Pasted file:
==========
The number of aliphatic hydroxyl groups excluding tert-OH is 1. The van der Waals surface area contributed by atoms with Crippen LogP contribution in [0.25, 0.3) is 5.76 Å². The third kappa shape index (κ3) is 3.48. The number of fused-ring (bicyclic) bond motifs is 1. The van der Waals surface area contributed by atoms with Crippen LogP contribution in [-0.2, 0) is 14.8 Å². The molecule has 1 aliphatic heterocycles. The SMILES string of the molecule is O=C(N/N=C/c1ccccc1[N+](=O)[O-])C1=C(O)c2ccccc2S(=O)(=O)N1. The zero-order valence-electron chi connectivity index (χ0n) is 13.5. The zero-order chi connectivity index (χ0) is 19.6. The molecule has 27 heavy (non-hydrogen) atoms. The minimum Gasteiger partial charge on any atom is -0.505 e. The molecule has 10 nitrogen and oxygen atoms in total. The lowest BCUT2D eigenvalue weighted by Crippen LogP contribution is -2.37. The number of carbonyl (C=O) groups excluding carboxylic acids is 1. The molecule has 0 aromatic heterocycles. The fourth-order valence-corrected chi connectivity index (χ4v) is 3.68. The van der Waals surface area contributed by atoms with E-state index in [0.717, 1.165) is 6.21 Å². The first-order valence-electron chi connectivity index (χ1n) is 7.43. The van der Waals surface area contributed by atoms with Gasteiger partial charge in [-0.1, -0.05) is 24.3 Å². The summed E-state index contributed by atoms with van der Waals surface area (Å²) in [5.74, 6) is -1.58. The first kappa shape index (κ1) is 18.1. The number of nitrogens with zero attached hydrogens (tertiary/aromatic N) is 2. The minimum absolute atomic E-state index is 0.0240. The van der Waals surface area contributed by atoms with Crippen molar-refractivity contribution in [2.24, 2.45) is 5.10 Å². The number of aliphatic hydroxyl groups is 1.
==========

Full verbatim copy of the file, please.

The number of aliphatic hydroxyl groups excluding tert-OH is 1. The van der Waals surface area contributed by atoms with Crippen LogP contribution in [0.25, 0.3) is 5.76 Å². The third kappa shape index (κ3) is 3.48. The number of fused-ring (bicyclic) bond motifs is 1. The van der Waals surface area contributed by atoms with Crippen LogP contribution in [-0.2, 0) is 14.8 Å². The molecule has 1 aliphatic heterocycles. The SMILES string of the molecule is O=C(N/N=C/c1ccccc1[N+](=O)[O-])C1=C(O)c2ccccc2S(=O)(=O)N1. The zero-order valence-electron chi connectivity index (χ0n) is 13.5. The zero-order chi connectivity index (χ0) is 19.6. The molecule has 27 heavy (non-hydrogen) atoms. The minimum Gasteiger partial charge on any atom is -0.505 e. The molecule has 10 nitrogen and oxygen atoms in total. The lowest BCUT2D eigenvalue weighted by Crippen LogP contribution is -2.37. The number of carbonyl (C=O) groups excluding carboxylic acids is 1. The molecule has 0 aromatic heterocycles. The fourth-order valence-corrected chi connectivity index (χ4v) is 3.68. The van der Waals surface area contributed by atoms with E-state index in [0.717, 1.165) is 6.21 Å². The first-order valence-electron chi connectivity index (χ1n) is 7.43. The van der Waals surface area contributed by atoms with Gasteiger partial charge in [-0.1, -0.05) is 24.3 Å². The summed E-state index contributed by atoms with van der Waals surface area (Å²) in [5.74, 6) is -1.58. The first kappa shape index (κ1) is 18.1. The number of nitrogens with zero attached hydrogens (tertiary/aromatic N) is 2. The minimum absolute atomic E-state index is 0.0240. The van der Waals surface area contributed by atoms with Crippen molar-refractivity contribution in [2.24, 2.45) is 5.10 Å². The number of aliphatic hydroxyl groups is 1.